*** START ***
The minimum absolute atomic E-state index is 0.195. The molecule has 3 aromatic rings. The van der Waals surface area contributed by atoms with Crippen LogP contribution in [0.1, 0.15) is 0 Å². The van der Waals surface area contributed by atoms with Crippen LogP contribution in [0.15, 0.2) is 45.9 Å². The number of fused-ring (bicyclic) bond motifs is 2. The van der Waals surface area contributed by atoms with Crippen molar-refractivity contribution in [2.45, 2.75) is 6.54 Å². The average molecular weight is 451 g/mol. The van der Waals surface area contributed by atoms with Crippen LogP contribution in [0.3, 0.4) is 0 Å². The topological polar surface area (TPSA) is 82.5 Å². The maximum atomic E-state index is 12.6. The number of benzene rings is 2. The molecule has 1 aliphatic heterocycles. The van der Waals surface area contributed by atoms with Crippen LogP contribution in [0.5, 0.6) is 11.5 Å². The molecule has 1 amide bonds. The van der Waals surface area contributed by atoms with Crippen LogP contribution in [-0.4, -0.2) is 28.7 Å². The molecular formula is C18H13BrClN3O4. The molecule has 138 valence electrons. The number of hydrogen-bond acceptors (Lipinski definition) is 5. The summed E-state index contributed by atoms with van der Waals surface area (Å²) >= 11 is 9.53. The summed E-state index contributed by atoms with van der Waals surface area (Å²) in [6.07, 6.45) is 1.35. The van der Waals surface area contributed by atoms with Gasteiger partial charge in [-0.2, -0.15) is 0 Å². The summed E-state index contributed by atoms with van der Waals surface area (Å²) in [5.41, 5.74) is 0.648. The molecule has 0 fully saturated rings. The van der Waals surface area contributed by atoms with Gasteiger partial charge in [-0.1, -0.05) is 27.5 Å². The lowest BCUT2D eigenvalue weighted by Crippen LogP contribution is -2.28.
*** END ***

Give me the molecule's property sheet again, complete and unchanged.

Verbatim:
The minimum absolute atomic E-state index is 0.195. The molecule has 3 aromatic rings. The van der Waals surface area contributed by atoms with Crippen LogP contribution in [0.1, 0.15) is 0 Å². The van der Waals surface area contributed by atoms with Crippen LogP contribution in [0.15, 0.2) is 45.9 Å². The number of fused-ring (bicyclic) bond motifs is 2. The van der Waals surface area contributed by atoms with Crippen molar-refractivity contribution in [2.45, 2.75) is 6.54 Å². The average molecular weight is 451 g/mol. The van der Waals surface area contributed by atoms with Crippen LogP contribution in [0.3, 0.4) is 0 Å². The topological polar surface area (TPSA) is 82.5 Å². The maximum atomic E-state index is 12.6. The number of benzene rings is 2. The molecule has 1 aliphatic heterocycles. The van der Waals surface area contributed by atoms with Crippen LogP contribution in [0.5, 0.6) is 11.5 Å². The molecule has 1 amide bonds. The van der Waals surface area contributed by atoms with Crippen LogP contribution in [-0.4, -0.2) is 28.7 Å². The molecular formula is C18H13BrClN3O4. The molecule has 138 valence electrons. The number of hydrogen-bond acceptors (Lipinski definition) is 5. The summed E-state index contributed by atoms with van der Waals surface area (Å²) >= 11 is 9.53. The summed E-state index contributed by atoms with van der Waals surface area (Å²) in [6.07, 6.45) is 1.35. The van der Waals surface area contributed by atoms with Gasteiger partial charge in [-0.2, -0.15) is 0 Å². The summed E-state index contributed by atoms with van der Waals surface area (Å²) in [5.41, 5.74) is 0.648. The molecule has 0 fully saturated rings. The van der Waals surface area contributed by atoms with Gasteiger partial charge in [-0.1, -0.05) is 27.5 Å². The lowest BCUT2D eigenvalue weighted by Crippen LogP contribution is -2.28.